WRCB Channel 3
As Christmas quickly approaches, many people are excitedly awaiting their online holiday deliveries and gifts for loved ones. Unfortunately, this festive season is also prime time for many scammers to take advantage of people's anticipation for their packages. That's why the Better Business Bureau (BBB) serving Nebraska, South Dakota, the Kansas Plains, and Southwest Iowa is warning online shoppers about new Amazon email scams making the rounds on the internet.
One email appears to be a legitimate message from Amazon, with the official website logo at the top and everything. The BBB received a message that reads, "Someone from Dayton, Ohio has tried to reset your passwords, and if you have not requested these codes, call this number: 1-800-801-5811." The email also included a code and a request to provide that code along with an email address when the recipient calls the listed number.
“The scammer is trying to make you respond and get you to reset your Amazon password so they can use it to purchase things using your Amazon account,” says BBB President and CEO Jim Hegarty. “These kinds of scams tend to go around this time of year because there's so much communication in the marketplace, and scammers are betting on the fact that you're going to reply to it and believe it's true.”
Another Amazon email scam on the rise includes a realistic-looking message that informs customers the address they have on file is not confirmed and requests shoppers verify that information by sending a link. Similar to the other scam, it's actually just a ploy to get access to your personal information.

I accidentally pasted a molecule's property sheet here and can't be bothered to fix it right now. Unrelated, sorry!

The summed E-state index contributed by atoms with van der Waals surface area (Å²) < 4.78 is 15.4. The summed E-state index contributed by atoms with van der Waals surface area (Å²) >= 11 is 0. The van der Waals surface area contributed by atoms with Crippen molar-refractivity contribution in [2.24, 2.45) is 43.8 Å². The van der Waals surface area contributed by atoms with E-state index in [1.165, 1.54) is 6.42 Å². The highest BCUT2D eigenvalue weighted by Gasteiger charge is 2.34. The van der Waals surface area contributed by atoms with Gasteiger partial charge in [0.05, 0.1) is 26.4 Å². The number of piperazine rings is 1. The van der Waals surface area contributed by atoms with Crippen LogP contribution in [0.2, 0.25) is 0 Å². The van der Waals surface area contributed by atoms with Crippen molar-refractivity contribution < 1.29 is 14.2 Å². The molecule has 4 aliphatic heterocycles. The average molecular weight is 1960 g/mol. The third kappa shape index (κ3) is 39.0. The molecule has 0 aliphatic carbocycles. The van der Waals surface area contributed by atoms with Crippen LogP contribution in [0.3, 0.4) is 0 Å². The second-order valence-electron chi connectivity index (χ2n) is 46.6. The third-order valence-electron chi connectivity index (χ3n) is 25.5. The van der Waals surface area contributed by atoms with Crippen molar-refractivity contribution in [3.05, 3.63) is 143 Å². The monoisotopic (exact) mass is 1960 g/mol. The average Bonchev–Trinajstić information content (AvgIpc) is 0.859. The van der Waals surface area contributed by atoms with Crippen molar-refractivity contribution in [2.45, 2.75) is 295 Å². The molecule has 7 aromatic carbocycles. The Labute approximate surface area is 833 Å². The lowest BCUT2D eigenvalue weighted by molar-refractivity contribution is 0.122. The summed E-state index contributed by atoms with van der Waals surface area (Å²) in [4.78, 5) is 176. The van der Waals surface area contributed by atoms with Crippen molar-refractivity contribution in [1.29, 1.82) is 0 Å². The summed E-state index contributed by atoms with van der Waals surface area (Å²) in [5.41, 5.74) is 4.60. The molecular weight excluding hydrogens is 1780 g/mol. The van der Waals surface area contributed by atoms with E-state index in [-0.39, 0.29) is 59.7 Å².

Sadly, scammers trying to impersonate staff members at Amazon is not uncommon.
“When it comes to ecommerce, Amazon.com is one of the most trusted and established brands (and a BBB Accredited Business). That’s why scammers love to impersonate it,” Hegarty says.
Don't fall for it, Amazon shoppers! Keep your eyes peeled for these emails, and if they happen to fall into your inbox, report them to BBB scam tracker ASAP.
How to Identify Amazon Scam Emails
1. Look closely at the sender's email address. The message may say that it's from "Amazon.com," but if the actual address says something wildly different, it's a bad sign.
2. Beware of links in unsolicited emails. These links can be extremely harmful to your computer and can even lead to identity theft in some cases.
3. Watch out for any message that requests personal information. It's a major red flag if an unsolicited email requests your date of birth, credit card or banking information, address, or your Social Security number.
4. Familiarize yourself with more BBB tips to spot other scams. The BBB website offers loads of helpful advice on how to keep yourself safe from scammers. Take advantage of it!
h/t Aberdeen News